OKLAHOMA CITY (KFOR) – People held a candlelight vigil at the Oklahoma County Jail to remember the inmates that died over the past couple of years.
Curtis Williams was shot by police after taking a detention officer hostage. His mother says his death could’ve been prevented.
“They did not have to shoot him. They could’ve used some other kind of method, and they did not have to kill my son,” Rhoda Lambert said.
Lee Chouteau died in the holding area in June.
“Since he passed away we’ve had no answers, no respect, no dignity, and no peace for my parents who couldn’t be here today,” Rachel Kimbrough, Chouteau’s sister, said. “Imagine burying your child with no answers to how he died. That is a hard, hard pain that all of us have to go through, and are still going through today.”
Organizer Michael Washington urged people to call for justice.
“When you come to jail, you are not supposed to be treated like an animal when you get there. You have millions of dollars that are allocated each year to protect and serve these people that come in here. Yes, arrest every person who breaks the law, even me, but I’m not saying once I get in there to treat me with bed bugs, to horrible living conditions, not give me outside recreation, mental disease, not giving me ability to wean off drugs or whatever,” he said.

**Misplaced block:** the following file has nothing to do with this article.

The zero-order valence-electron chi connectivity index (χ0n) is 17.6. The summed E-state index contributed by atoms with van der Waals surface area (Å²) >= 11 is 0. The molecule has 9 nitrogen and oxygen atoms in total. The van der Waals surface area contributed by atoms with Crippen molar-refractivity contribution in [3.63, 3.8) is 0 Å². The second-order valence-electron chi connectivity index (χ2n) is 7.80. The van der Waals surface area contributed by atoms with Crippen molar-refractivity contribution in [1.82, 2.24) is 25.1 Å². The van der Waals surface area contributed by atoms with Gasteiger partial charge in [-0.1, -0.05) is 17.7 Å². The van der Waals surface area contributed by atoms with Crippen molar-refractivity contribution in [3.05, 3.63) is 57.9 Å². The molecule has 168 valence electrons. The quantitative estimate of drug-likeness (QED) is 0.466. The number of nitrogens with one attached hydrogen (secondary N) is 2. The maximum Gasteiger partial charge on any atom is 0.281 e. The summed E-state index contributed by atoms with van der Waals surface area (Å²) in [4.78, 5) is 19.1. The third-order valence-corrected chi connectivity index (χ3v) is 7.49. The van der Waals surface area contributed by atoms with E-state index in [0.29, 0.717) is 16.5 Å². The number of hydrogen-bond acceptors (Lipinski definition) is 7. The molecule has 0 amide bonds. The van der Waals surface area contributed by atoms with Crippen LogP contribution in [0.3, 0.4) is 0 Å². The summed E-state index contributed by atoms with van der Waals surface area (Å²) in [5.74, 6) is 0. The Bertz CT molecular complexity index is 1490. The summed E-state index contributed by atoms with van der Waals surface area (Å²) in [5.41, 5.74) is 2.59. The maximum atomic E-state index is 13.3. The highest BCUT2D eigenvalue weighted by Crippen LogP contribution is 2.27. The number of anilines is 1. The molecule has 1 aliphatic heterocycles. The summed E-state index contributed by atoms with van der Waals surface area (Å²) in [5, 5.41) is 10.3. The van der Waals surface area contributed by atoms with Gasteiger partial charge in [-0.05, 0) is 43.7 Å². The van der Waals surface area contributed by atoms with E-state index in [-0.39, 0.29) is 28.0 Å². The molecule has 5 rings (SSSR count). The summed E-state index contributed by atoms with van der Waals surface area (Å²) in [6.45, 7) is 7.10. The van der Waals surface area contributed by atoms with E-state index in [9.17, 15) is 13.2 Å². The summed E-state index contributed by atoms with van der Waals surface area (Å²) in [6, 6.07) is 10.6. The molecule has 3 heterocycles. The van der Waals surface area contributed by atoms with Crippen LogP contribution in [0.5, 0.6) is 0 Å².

KFOR recently asked the communications director at the jail about the deaths that are happening after the death of Gregory Davis.
“It’s unfortunate that it happens in these facilities,” Mark Opgrande said. “These are all part of our reviews too. We will look at every aspect of this. That’s part of the investigation to find out did something go wrong, was something not done, is there a check not made.”
He says they’re making changes, but there are obstacles.
“Our goal is to better this place, make it better each day than it was the day before. There are lots of challenges involved in that. Facility, staffing levels, too,” he said.